Woodford and the KIDs
The curious case of homogenous risk reporting.
The financial press have been following the recent woes of Neil Woodford and his distributors, particularly the mega-platform Hargreaves Landsdown and the somewhat costly advisor network St James Place. It seems with hindsight (and to be fair many flags on the way) that risk management was lacking. That style drift, a charismatic manager and conflicts of interest meant that small investors who were buying or were advised to buy a relatively low risk equity fund, have bought what now seems to be illiquid VC investments managed by a team with somewhat limited micro-cap experience.
This should not happen in transparent well-regulated markets. Indeed the FCA and its European equivalents have been attempting to standardise risk reporting and cost analysis in recent years so that small investors can make informed decisions even if they have limited experience (the same being true for advisors!). This legislation commonly referred to as PRIIPs (Packaged Retail and Insurance-based Investment Products) requires funds to provide a ‘Key Investor Document’ - required by law to help consumers understand the nature and the risks of using investment funds. They are also required to review and update the document if the risks of the asset changes.
The creation of these standards is an evolving process which overtime will increase transparency in the markets and aid understanding of how the economy and capital allocation work. Which is why we (RiskSave and those who believe the capital markets can and should have a social purpose.) support the legislation and are helping improve them. Currently many packaged products do not produce KIDs or update them in a timely matter despite an FCA requirement to do so. The FCA principles require businesses to treat their customers fairly and to pay due regard to the information needs of their customer, principles which are relevant to fund manager’s duty to keep their key investor documents current and accurate.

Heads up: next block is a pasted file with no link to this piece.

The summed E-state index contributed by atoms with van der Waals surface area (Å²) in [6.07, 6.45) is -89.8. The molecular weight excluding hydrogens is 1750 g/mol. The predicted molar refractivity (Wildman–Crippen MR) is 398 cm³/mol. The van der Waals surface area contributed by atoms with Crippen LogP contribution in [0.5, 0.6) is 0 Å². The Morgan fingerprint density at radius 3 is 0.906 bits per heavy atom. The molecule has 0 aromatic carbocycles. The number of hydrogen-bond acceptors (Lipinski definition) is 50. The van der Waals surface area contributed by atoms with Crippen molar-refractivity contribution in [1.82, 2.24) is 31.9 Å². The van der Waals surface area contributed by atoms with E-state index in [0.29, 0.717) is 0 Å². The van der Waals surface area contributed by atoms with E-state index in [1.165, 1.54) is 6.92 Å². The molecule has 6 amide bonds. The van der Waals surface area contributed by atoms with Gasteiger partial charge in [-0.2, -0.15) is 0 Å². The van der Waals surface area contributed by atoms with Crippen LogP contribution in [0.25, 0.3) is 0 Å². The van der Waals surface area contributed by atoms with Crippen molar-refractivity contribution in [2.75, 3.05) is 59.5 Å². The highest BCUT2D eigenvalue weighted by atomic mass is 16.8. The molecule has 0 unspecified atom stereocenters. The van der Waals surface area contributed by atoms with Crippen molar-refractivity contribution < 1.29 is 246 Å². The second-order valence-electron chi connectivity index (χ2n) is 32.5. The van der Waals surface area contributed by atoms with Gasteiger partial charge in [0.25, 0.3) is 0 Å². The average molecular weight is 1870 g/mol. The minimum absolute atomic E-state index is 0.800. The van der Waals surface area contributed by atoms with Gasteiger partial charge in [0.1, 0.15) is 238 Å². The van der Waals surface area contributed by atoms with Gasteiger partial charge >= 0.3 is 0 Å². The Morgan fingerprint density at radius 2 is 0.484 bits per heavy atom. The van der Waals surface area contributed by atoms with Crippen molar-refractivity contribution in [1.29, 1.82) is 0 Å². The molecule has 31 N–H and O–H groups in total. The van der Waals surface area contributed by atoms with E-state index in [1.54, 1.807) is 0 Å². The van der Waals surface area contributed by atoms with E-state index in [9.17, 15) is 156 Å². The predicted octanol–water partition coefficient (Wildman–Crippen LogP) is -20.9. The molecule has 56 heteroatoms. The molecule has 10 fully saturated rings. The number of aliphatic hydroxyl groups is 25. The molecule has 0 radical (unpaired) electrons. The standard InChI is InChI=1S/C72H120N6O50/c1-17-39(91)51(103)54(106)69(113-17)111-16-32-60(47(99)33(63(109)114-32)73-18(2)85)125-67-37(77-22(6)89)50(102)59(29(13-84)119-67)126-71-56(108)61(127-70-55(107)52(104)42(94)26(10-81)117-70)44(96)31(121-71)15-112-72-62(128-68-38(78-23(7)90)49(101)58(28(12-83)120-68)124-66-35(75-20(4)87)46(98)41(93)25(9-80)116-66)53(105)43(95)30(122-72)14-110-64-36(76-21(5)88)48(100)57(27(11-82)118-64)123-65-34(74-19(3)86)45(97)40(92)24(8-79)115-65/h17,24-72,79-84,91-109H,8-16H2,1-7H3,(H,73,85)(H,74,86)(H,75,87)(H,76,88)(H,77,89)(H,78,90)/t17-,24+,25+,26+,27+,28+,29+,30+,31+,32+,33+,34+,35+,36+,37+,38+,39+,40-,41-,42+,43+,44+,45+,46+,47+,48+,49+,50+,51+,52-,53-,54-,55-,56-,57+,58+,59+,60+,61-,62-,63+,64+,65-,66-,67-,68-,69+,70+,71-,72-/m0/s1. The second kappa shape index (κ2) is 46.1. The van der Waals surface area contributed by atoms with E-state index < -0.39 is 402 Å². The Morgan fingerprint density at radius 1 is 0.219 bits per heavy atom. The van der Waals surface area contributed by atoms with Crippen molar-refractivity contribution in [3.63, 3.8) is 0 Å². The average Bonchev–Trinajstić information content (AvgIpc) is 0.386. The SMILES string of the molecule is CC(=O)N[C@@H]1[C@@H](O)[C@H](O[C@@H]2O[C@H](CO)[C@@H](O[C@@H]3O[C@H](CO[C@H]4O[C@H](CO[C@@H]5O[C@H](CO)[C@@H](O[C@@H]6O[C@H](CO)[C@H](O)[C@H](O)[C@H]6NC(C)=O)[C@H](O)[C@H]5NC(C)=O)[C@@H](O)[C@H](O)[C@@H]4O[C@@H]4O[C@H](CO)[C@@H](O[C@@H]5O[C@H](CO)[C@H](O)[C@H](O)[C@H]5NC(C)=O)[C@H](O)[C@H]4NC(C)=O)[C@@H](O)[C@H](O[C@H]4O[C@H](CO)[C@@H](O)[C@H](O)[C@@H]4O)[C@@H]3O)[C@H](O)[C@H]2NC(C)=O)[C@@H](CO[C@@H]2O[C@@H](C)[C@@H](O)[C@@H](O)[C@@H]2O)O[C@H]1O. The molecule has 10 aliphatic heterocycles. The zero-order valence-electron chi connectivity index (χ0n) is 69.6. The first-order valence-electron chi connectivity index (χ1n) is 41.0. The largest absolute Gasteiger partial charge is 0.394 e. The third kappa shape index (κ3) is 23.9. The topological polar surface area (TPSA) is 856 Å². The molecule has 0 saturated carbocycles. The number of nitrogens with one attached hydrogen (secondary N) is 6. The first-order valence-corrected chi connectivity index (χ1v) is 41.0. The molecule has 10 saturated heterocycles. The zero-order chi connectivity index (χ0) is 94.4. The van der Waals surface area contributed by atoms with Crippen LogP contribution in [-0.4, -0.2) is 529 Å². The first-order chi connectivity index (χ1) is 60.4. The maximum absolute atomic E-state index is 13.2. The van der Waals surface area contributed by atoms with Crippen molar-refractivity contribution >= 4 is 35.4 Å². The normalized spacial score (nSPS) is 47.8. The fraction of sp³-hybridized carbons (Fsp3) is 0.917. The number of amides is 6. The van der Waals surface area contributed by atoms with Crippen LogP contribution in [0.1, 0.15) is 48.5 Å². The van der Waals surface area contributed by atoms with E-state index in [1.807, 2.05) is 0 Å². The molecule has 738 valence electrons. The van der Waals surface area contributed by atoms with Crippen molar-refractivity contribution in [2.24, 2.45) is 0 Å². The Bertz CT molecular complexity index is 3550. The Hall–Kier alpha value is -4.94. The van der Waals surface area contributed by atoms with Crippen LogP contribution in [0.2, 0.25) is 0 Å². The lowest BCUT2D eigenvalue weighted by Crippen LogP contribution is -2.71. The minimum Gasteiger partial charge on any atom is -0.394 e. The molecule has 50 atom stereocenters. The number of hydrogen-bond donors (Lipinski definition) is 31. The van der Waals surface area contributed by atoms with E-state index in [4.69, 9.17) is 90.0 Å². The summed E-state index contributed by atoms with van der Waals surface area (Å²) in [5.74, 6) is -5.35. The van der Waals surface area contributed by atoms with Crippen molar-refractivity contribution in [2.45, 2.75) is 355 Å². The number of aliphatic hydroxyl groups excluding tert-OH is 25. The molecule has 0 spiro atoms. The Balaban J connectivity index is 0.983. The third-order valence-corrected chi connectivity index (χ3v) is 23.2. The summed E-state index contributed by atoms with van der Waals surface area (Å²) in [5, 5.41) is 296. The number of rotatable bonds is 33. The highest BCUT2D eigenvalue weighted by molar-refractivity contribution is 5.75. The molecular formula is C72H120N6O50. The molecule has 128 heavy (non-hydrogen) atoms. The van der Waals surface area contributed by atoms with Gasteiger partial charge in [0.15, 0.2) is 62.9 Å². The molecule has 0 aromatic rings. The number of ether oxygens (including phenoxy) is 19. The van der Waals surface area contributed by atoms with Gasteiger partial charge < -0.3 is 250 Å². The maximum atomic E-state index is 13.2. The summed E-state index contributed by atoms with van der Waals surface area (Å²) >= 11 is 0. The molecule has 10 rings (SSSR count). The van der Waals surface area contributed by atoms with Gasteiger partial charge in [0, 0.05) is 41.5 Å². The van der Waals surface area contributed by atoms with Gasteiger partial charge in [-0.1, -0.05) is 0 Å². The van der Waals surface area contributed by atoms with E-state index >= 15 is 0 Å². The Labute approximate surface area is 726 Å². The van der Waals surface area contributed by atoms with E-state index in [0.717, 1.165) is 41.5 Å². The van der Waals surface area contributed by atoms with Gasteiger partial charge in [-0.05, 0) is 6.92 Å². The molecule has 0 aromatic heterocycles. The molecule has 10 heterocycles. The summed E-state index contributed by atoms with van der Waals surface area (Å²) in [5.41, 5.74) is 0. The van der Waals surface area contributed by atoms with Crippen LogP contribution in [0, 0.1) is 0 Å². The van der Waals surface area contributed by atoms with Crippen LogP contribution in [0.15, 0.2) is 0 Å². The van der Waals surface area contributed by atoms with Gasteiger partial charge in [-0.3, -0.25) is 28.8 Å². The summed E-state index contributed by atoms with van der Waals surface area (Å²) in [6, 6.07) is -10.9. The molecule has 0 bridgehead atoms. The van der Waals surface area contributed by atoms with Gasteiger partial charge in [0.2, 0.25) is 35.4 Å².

The FCAs Seventh Principle for Business states:
‘A firm must pay due regard to the information needs of its clients, and communicate information to them in a way which is clear, fair and not misleading’
A link to the Key Investor Document is here (as of 14 Jun 2019)
Recent events may mean that the risks contained in the funds are not what they were, when the board of directors and managers must consider the risks of a firesale, which may change the investment objectives. Ignoring the fact the sum of the various costs associated with running the fund don’t equal the total costs presented , a quick check using RiskSave’s template and the PRIIPS methodology suggests that the reported risk rating is too low and that a rating of five out seven is now warranted (even this may not be an accurate reflection of the risks involved, but the required methodology is backwards-looking, an issue which the regulators are aware of). It is interesting to note that despite the importance European regulators have put on transparency and the KIDs that the need for these to be considered has yet to enter the debate. Also of course that the compliance teams at the manufacturer and distributors have not asked for more accurate and up to date information in a timely manner.
If you have invested in funds similar to this, would you expect more timely risk reporting? I think that I would. Your IFA or fund platform should be communicating changes in your portfolio, this is not only their obligation as a regulated entity, but also as a professional courtesy.
Disclosure: I do not hold nor do I intend to hold any funds managed by Woodford Investment Management.
Post Script: On request - we’ve added our guide to the Key Investor Document here